Still I am inclined to think, that the staff of the Medical College might receive, though not immediately, most valuable addition. It seems to me, that a class of men is greatly wanted in the medical profession who shall be to the ordinary practitioner what the Fellows of Colleges are to our parochial clergy. How imperfect and one-sided our church would be without such a body; how these, the formal theologians, uphold the evangelists; the first being lifeless unless they have intercourse with the second; the second being liable to become the creatures of popular impulse, unless their views are strengthened and deepened by the teaching of the first,―all, I hope, are beginning to acknowledge. On the other hand, in the legal profession, we see what evil effects have resulted from there being no class who, apart from the noise of the courts, are meditating upon the principles of law, and endeavouring to avail themselves, for scientific purposes, of the unparalleled variety of facts which the records of English jurisprudence supply. To this want it seems that we may trace the worldly temper and sordid views which too sadly characterize the members of this profession;-at any rate, to this cause it must be owing, that our lawyers are obliged to encounter the crude sophisms of the Benthamites with mere objections of detail; or, if they want theories, to fetch them from Germany.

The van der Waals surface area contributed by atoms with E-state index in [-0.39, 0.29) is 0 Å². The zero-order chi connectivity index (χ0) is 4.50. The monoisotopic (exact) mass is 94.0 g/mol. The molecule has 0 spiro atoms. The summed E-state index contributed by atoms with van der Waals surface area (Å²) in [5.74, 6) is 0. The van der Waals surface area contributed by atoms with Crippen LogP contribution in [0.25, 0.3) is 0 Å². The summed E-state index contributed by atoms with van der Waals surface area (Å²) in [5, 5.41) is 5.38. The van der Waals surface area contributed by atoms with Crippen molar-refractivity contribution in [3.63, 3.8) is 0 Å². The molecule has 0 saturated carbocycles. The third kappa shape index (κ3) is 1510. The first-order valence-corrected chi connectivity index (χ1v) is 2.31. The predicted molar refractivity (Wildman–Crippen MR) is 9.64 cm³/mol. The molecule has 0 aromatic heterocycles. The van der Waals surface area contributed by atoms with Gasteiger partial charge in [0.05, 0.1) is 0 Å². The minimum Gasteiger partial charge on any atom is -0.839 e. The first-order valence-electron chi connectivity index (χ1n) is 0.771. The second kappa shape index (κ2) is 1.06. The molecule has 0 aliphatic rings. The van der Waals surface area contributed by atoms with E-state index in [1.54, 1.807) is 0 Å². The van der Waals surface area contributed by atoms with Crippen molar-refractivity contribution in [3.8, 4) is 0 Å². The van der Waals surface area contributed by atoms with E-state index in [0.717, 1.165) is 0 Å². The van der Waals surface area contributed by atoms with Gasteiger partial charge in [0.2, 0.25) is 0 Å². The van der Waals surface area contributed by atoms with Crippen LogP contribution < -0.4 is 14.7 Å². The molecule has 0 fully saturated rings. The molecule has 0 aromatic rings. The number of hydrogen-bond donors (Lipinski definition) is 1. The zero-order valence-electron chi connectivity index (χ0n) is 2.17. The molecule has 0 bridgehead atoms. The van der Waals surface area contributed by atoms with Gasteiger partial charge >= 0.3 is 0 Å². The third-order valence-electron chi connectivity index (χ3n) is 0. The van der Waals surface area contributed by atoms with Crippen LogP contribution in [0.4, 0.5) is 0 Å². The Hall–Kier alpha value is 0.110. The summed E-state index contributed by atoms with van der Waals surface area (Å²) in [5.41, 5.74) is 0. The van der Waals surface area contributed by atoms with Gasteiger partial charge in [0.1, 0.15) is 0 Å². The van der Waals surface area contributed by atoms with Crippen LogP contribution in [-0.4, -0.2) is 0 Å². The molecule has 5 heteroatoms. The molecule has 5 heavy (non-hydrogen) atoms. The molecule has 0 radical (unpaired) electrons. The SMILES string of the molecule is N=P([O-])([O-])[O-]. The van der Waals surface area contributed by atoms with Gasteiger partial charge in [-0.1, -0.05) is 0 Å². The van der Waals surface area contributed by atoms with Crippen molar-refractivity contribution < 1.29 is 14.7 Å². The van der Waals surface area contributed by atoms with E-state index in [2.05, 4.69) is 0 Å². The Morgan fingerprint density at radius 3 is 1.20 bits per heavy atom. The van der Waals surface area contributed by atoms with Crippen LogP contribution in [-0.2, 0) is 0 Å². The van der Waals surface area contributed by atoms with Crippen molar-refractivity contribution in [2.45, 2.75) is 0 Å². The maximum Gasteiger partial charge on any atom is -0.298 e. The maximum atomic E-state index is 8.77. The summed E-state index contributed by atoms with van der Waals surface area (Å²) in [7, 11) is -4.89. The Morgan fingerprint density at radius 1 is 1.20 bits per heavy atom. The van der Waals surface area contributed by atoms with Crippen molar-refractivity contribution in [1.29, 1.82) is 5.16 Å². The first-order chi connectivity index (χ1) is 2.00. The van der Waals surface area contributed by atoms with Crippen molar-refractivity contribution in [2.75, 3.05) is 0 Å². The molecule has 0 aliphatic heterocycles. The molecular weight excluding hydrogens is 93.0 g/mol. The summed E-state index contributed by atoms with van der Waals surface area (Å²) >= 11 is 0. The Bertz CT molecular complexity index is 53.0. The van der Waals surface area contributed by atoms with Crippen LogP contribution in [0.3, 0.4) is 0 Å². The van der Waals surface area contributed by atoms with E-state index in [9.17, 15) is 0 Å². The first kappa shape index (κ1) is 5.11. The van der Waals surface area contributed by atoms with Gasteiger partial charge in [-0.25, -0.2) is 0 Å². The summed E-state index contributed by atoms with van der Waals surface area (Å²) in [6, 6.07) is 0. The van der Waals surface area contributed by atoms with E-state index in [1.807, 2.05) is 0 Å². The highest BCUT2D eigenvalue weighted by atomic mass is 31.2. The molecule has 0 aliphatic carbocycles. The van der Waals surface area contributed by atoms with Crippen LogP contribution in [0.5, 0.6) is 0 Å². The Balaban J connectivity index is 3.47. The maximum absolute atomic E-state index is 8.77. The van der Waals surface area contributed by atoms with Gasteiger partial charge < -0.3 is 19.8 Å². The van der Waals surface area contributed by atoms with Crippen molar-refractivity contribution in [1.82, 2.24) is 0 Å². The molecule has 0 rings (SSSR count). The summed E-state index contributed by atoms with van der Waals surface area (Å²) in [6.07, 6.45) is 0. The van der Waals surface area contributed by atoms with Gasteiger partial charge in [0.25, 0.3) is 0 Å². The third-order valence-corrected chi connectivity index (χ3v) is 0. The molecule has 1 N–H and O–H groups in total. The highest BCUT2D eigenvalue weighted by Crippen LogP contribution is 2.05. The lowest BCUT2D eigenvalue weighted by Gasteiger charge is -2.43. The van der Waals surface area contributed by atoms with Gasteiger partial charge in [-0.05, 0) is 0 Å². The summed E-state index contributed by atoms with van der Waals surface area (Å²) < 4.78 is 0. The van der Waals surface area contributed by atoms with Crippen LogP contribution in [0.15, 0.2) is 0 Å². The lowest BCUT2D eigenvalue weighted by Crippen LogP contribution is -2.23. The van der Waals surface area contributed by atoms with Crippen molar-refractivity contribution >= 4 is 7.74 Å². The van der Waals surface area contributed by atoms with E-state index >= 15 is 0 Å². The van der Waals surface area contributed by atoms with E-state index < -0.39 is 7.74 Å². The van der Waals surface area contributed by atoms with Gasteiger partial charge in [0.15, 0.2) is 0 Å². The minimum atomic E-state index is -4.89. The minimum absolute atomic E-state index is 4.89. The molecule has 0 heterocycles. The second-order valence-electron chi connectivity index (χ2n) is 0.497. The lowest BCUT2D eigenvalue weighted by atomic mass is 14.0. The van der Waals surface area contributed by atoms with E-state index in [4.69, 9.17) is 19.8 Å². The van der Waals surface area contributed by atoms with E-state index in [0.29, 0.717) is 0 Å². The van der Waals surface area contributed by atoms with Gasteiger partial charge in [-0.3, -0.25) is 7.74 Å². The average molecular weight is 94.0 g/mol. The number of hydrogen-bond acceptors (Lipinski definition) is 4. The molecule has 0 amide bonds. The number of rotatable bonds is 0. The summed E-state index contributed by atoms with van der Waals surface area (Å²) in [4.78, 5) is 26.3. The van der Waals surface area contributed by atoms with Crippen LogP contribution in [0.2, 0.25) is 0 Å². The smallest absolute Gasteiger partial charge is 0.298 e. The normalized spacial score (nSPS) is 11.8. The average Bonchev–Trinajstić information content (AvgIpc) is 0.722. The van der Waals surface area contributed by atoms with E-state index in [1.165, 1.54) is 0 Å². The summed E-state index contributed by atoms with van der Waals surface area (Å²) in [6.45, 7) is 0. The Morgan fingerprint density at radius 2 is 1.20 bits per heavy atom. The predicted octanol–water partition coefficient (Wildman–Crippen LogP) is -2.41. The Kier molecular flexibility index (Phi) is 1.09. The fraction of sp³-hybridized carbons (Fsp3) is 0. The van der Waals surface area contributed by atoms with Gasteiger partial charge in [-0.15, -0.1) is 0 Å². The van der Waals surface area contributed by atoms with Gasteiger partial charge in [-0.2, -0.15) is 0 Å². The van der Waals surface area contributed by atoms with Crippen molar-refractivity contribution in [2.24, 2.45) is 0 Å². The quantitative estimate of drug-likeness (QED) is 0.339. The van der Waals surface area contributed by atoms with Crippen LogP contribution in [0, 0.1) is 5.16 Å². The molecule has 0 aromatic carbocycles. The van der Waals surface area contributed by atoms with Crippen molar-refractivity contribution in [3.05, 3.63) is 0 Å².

Now certainly it would strike one that the hospital surgeons and physicians are well fitted to occupy that high scientific position among medical men. That they have not hitherto assumed it is owing, I think, chiefly to the want of some institution like that of which I have been sketching a feeble outline. The temptations of private practice must needs be strong where there is nothing to set against them. But yet there are some persons in this profession, (perhaps most of my readers will recollect one or two among their own acquaintance,) men of talent and accomplishment, fond of the study of medicine, both as a study and for the blessings it confers, yet evidently unfitted to compete with rivals, or to acquire popularity with patients; morbidly conscious of their own deficiencies, too often becoming, through disappointment, censorious and contemptuous towards men as honest as themselves, who possess the qualities and arts which have been denied to them. Were an opportunity held out to such men of retiring from the bustle of competition, of gratifying all their benevolent feelings, and, at the same time, advancing their knowledge by the extensive practice of an hospital-of taking part in the education of the younger members of their body, and, lastly, of pursuing the science of their profession in quietness and with vast advantages, and in concert with others similarly disposed, who can doubt that they would eagerly embrace it? And if they would also co-operate with the other officers of the establishment in advancing, by their society and example, the moral education of the students,